It didn’t take long for me to finish, a couple of hours spent on it while on the desk answering other questions, and coming in and out. But I didn’t have time to call her until the next week when I came back to work. When I did, she wanted me to spell my name and my boss’ names so she could write a note. My co-worker was sure I was going to be written up, and I was fairly uncomfortable. It only got worse when she came in to pick up the bibliography. She had written a poem for me, and wanted to read it to me, along with showing me pictures of the group she would be using the bibliography for. She read it to me–the whole event took less then 10min, but it was potentially the most awkward experience of my library career.

For all of this, it has been a learning experience, and shortly after she had left I was able to put the lesson to use when she called to continue to praise the bibliography and I had to politely excuse myself from the conversation so I could resume my duties. I look forward to putting this skill at breaking away from even nice, well-meaning, ladies to good use in the future.

The final learning experience I’ve had this week has been one of discovery about the world around me. I have long had an interest in working with at-risk children in areas of economic challenge–and this week I began to study this area in greater depth. I’m certainly going to be posting more about this, as I’m reading many fascinating articles and books on the subject. Visiting one of the branches in the area in a challenged area has provided me front line experience, and an amazingly informative tour of the services and issues confronted by the branch and particularly the youth of this area.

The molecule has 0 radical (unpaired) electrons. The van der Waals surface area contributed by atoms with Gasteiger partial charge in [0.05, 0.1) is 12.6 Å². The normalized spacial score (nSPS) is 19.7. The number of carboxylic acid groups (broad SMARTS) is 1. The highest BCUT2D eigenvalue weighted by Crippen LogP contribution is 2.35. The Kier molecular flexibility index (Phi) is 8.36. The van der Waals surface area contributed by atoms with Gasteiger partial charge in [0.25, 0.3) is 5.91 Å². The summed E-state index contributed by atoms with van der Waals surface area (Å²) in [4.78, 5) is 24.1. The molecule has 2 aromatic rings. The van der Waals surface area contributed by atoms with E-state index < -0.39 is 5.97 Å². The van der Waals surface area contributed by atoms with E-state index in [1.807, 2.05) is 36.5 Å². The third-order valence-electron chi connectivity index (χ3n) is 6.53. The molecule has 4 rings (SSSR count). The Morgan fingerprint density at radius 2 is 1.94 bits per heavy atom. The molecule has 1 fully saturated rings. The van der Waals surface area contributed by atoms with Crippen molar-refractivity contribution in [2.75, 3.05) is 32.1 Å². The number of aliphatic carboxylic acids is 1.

Libraries–Helping Children! April 25, 2008

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Right now I work in two different libraries and am attending Library Science school–this keeps me very busy, but never too busy to share my enthusiasm with everyone I encounter. I’m particularly excited about my two jobs in Youth Services, and the literacy activities I’ve been presenting. I spend large portions of my time sharing with other library employees and anyone willing to stand still long enough to hear my latest plans for encouraging literacy and anecdotes from my latest projects.

Part of this is advocacy–as the more I’m able to communicate the importance of what I’m doing the more likely other librarians are to continue it after I leave and the more likely it is to reach more children. But it is also that I just really, really enjoy what I do!  Today a co-worker asked what I was doing, and I started to explain how what I was working on was going to help the children do the activity better.  She stopped me in the middle to say: “Just say you are helping children–it is shorter, and it is pretty much always true!”

So here I am, full of enthusiasm, and ready to share my love of libraries, children, reading, and my commitment to fostering literacy and life-long learning!